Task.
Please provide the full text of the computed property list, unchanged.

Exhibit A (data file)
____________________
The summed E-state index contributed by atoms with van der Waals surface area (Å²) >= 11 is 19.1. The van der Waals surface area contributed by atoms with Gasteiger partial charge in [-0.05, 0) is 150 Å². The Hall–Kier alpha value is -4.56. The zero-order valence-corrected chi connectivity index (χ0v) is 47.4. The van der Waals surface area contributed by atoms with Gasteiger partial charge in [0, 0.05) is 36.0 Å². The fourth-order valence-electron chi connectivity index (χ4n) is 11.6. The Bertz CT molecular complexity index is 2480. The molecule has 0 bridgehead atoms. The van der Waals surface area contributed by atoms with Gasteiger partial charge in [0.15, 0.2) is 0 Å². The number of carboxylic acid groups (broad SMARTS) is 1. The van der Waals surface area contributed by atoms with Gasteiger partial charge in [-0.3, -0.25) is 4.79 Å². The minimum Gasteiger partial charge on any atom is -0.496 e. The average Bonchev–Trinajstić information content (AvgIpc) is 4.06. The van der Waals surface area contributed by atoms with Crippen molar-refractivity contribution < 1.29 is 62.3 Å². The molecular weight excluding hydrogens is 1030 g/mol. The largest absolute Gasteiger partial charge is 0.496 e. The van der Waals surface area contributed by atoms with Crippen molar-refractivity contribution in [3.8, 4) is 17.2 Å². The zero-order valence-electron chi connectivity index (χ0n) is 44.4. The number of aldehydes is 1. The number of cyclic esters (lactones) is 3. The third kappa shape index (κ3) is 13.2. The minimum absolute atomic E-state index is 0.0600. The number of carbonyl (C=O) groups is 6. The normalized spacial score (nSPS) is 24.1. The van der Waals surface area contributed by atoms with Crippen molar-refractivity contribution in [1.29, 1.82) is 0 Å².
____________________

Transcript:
The summed E-state index contributed by atoms with van der Waals surface area (Å²) >= 11 is 19.1. The van der Waals surface area contributed by atoms with Gasteiger partial charge in [-0.05, 0) is 150 Å². The Hall–Kier alpha value is -4.56. The zero-order valence-corrected chi connectivity index (χ0v) is 47.4. The van der Waals surface area contributed by atoms with Gasteiger partial charge in [0, 0.05) is 36.0 Å². The fourth-order valence-electron chi connectivity index (χ4n) is 11.6. The Bertz CT molecular complexity index is 2480. The molecule has 0 bridgehead atoms. The van der Waals surface area contributed by atoms with Gasteiger partial charge in [0.15, 0.2) is 0 Å². The number of carboxylic acid groups (broad SMARTS) is 1. The van der Waals surface area contributed by atoms with Gasteiger partial charge in [-0.3, -0.25) is 4.79 Å². The minimum Gasteiger partial charge on any atom is -0.496 e. The average Bonchev–Trinajstić information content (AvgIpc) is 4.06. The van der Waals surface area contributed by atoms with Crippen molar-refractivity contribution < 1.29 is 62.3 Å². The molecular weight excluding hydrogens is 1030 g/mol. The largest absolute Gasteiger partial charge is 0.496 e. The van der Waals surface area contributed by atoms with Crippen molar-refractivity contribution in [3.8, 4) is 17.2 Å². The zero-order valence-electron chi connectivity index (χ0n) is 44.4. The number of aldehydes is 1. The number of cyclic esters (lactones) is 3. The third kappa shape index (κ3) is 13.2. The minimum absolute atomic E-state index is 0.0600. The number of carbonyl (C=O) groups is 6. The normalized spacial score (nSPS) is 24.1. The van der Waals surface area contributed by atoms with Crippen molar-refractivity contribution in [1.29, 1.82) is 0 Å².